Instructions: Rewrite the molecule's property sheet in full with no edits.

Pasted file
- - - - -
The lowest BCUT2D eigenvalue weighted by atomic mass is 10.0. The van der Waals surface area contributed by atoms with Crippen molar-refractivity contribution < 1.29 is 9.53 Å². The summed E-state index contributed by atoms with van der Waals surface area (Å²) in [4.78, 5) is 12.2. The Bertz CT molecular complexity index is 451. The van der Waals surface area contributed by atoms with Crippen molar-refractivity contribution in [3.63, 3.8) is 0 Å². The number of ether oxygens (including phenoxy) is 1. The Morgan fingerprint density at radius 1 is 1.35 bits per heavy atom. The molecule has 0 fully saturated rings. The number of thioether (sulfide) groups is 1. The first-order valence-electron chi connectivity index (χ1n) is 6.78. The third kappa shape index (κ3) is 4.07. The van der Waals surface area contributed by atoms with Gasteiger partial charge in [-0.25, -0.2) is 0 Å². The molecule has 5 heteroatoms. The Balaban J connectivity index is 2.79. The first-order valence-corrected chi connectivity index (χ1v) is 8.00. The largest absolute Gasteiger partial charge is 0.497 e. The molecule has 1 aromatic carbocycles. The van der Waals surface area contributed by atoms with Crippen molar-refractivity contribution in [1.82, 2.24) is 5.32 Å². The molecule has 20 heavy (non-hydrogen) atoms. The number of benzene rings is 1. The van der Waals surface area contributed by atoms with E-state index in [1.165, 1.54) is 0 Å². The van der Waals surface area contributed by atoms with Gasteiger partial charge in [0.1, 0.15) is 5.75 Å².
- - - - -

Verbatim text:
The lowest BCUT2D eigenvalue weighted by atomic mass is 10.0. The van der Waals surface area contributed by atoms with Crippen molar-refractivity contribution < 1.29 is 9.53 Å². The summed E-state index contributed by atoms with van der Waals surface area (Å²) in [4.78, 5) is 12.2. The Bertz CT molecular complexity index is 451. The van der Waals surface area contributed by atoms with Crippen molar-refractivity contribution in [3.63, 3.8) is 0 Å². The number of ether oxygens (including phenoxy) is 1. The Morgan fingerprint density at radius 1 is 1.35 bits per heavy atom. The molecule has 0 fully saturated rings. The number of thioether (sulfide) groups is 1. The first-order valence-electron chi connectivity index (χ1n) is 6.78. The third kappa shape index (κ3) is 4.07. The van der Waals surface area contributed by atoms with Gasteiger partial charge in [-0.25, -0.2) is 0 Å². The molecule has 5 heteroatoms. The Balaban J connectivity index is 2.79. The first-order valence-corrected chi connectivity index (χ1v) is 8.00. The largest absolute Gasteiger partial charge is 0.497 e. The molecule has 1 aromatic carbocycles. The van der Waals surface area contributed by atoms with Crippen molar-refractivity contribution in [1.82, 2.24) is 5.32 Å². The molecule has 20 heavy (non-hydrogen) atoms. The number of benzene rings is 1. The van der Waals surface area contributed by atoms with E-state index in [1.165, 1.54) is 0 Å². The van der Waals surface area contributed by atoms with Gasteiger partial charge in [0.1, 0.15) is 5.75 Å².